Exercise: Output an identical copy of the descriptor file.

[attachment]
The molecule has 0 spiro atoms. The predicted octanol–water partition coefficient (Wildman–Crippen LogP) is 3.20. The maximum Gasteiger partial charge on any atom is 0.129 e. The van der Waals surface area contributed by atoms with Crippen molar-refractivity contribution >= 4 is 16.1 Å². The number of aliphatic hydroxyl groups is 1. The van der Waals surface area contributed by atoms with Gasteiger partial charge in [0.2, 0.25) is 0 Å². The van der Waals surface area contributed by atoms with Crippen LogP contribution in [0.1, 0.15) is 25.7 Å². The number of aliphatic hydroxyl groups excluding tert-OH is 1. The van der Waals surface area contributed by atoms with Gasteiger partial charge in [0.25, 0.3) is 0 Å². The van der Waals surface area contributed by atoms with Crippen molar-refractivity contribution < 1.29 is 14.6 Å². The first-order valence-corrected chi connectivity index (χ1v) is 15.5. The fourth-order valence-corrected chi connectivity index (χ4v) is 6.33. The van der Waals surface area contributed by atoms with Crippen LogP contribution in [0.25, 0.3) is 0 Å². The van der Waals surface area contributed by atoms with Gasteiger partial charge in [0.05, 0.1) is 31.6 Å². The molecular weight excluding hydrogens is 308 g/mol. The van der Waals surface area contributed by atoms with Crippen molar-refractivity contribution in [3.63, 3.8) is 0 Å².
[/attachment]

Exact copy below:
The molecule has 0 spiro atoms. The predicted octanol–water partition coefficient (Wildman–Crippen LogP) is 3.20. The maximum Gasteiger partial charge on any atom is 0.129 e. The van der Waals surface area contributed by atoms with Crippen molar-refractivity contribution >= 4 is 16.1 Å². The number of aliphatic hydroxyl groups is 1. The van der Waals surface area contributed by atoms with Gasteiger partial charge in [0.2, 0.25) is 0 Å². The van der Waals surface area contributed by atoms with Crippen LogP contribution in [0.1, 0.15) is 25.7 Å². The number of aliphatic hydroxyl groups excluding tert-OH is 1. The van der Waals surface area contributed by atoms with Gasteiger partial charge in [0.25, 0.3) is 0 Å². The van der Waals surface area contributed by atoms with Crippen molar-refractivity contribution < 1.29 is 14.6 Å². The first-order valence-corrected chi connectivity index (χ1v) is 15.5. The fourth-order valence-corrected chi connectivity index (χ4v) is 6.33. The van der Waals surface area contributed by atoms with Crippen LogP contribution in [0.25, 0.3) is 0 Å². The van der Waals surface area contributed by atoms with Gasteiger partial charge in [0.05, 0.1) is 31.6 Å². The molecular weight excluding hydrogens is 308 g/mol. The van der Waals surface area contributed by atoms with Crippen molar-refractivity contribution in [3.63, 3.8) is 0 Å².